performing country. I mean in the day, you'd countries had
routinely had two points something, you know, percent growth in

(37:15):
a given year. Last question, you're writing a book. Now
we were talking chatting about it backstage, and now I
appreciate the paradox of this book, which is in a
universe with a model, is better in the afternoon than
it is in the morning. How do you write a
book that's like printed on paper? I expected to reuseful.

Speaker 4 (37:37):
This is the challenge. And I am an incredible author
of useless books. I mean, most of what I've spent
time on in the last decade of stuff that's completely useless,
like a year after it's written. And so when we
were talking about it, I was like, I would like
to do something around AI that's timeless.

Speaker 5 (37:56):
Yeah, that would be useful ten or twenty years.

Speaker 4 (38:00):
No, But then to your point, so, how is that
even remotely possible if the model is better in the
afternoon and in the morning. So that's the challenge in
front of us. But the book is around AI value creation,
so kind of links to this productivity paradox, and how
do you actually get sustained value out of AI, out

(38:25):
of automation, out of data science. And so the biggest
challenge in front of us is can we make this
relevant that's the day that it's published.

Speaker 3 (38:34):
How are you setting out to do that?

Speaker 4 (38:38):
I think you have to to some extent level it
up to bigger concepts, which is kind of why I
go to things like macroeconomics, population geography as opposed to
going into the weeds of the technology itself. If you
write about this is how you get better performance out
of a model, we can agree that will be completely

(38:59):
useful two years from now, maybe even two months from now,
and so it will be less in the technical detail
and more of what is sustained value creation for AI,
which if you think on what is hopefully a ten
or twenty year period, it's probably we're kind of substituting
AI for technology. Now I've realized, because I think this

(39:21):
has always been true for technology. It's just now AI
is the thing that everybody wants to talk about. But
let's see if we can do it. Time will tell.

Speaker 3 (39:31):
Did you get any inkling that the pace that this
AI year's phenomenon was gonna that things with the pace
of change was going to accelerate so much because you
had More's law, right, you had a model in the
technology world for this kind of exponential increase in so
were you were you thinking about that kind of accelerate

(39:53):
similar kind of acceleration in.

Speaker 4 (39:55):
The I think anybody had said they expect did what
we're seeing today is probably exaggerating. I think it's way
faster than anybody expected. Yeah, but technologies, back to your
point at More's Law has always accelerated through the years,

(40:15):
So I.

Speaker 5 (40:16):
Wouldn't say it's a shock, but it is surprising.

Speaker 3 (40:19):
Yeah, You've had a kind of extraordinary privileged position to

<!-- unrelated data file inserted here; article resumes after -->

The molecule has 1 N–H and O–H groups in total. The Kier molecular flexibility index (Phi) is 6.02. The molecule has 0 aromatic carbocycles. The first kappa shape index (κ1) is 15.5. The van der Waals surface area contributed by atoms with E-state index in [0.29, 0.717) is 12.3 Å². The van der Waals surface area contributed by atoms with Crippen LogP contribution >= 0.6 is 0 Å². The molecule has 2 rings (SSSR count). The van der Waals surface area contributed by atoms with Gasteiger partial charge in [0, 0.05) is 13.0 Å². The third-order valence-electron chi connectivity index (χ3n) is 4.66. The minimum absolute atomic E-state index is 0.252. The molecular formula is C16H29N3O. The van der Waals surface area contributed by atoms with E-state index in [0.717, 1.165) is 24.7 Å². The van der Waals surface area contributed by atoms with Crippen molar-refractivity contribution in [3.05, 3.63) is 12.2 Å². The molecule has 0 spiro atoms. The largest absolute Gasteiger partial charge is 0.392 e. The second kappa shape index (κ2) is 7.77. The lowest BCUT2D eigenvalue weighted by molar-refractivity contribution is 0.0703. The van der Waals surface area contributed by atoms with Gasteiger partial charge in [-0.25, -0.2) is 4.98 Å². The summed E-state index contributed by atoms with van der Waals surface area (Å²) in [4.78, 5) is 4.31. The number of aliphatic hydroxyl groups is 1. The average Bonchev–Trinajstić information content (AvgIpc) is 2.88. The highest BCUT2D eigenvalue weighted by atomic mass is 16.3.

watch and participate in this revolution, right, I mean, how
many other people have been in that have ridden this wave.

Speaker 5 (40:33):
Like you have.

Speaker 4 (40:35):
I do wonder is this really that much different or
does it feel different just because we're here?

Speaker 5 (40:41):
I mean, I do think on one level. Yes.

Speaker 4 (40:44):
So in the time I've been an IBM, internet happened,
Mobile happened, social network happened, blockchain happened.

Speaker 5 (40:55):
AI. So a lot has happened.

Speaker 4 (40:56):
But then you go back and say, well, but if
I'd been here between nineteen seventy and ninety five, there
were a lot of things that are pretty fundamental. Then too, say,
I wondered, almost do we do we always exaggerate the
timeframe that we're in.

Speaker 5 (41:13):
I don't know.

Speaker 4 (41:14):
Yeah, but it's a good idea though.

Speaker 3 (41:19):
I think the ending with the phrase I don't know
it's a good idea though. That's the great way to
wrap this up. Thank you so much, Thank you, Malcolm.
In a field that is evolving as quickly as artificial intelligence,
it was inspiring to see how adaptable Rob has been

(41:39):
over his career. The takeaways from my conversation with Rob
had been echoing in my head ever since. He emphasized
how open source models allow AI technology to be developed
by many players. Openness also allows for transparency. Rob told
me about AI use cases like IBM's collaborate with Sevilla's

(42:01):
football club. That example really brought home for me how
AI technology will touch every industry. Despite the potential benefits
of AI, challenges exist in its widespread adoption. Rob discussed
how resistance to change, concerns about job security and organizational
inertia can slow down implementation of AI solutions. The paradox, though,

(42:26):
according to Rob, is that rather than being afraid of
a world with AI, people should actually be more afraid
of a world without it. AI, he believes, has the
potential to make the world a better place in a
way that no other technology can. Rob painted an optimistic
version of the future, one in which AI technology will

(42:47):
continue to improve at an exponential rate. This will free
up workers to dedicate their energy to more creative tasks.
I for one am on board Smart Talks with IBM
is produced by Matt Romano, Joey Fishground and Jacob Goldstein.
We're edited by Lydia gene Kott. Our engineers are Sarah

(43:09):
Bruguer and Ben Tolliday. Theme song by Gramscow. Special thanks
to the eight Bar and IBM teams, as well as
the Pushkin marketing team. Smart Talks with IBM is a
production of Pushkin Industries and Ruby Studio at iHeartMedia. To
find more Pushkin podcasts, listen on the iHeartRadio app, Apple Podcasts,

(43:31):
or wherever you listen to podcasts. I'm Malcolm Gladwell. This
is a paid advertisement from IBM. The conversations on this
podcast don't necessarily represent IBM's positions, strategies, or opinions.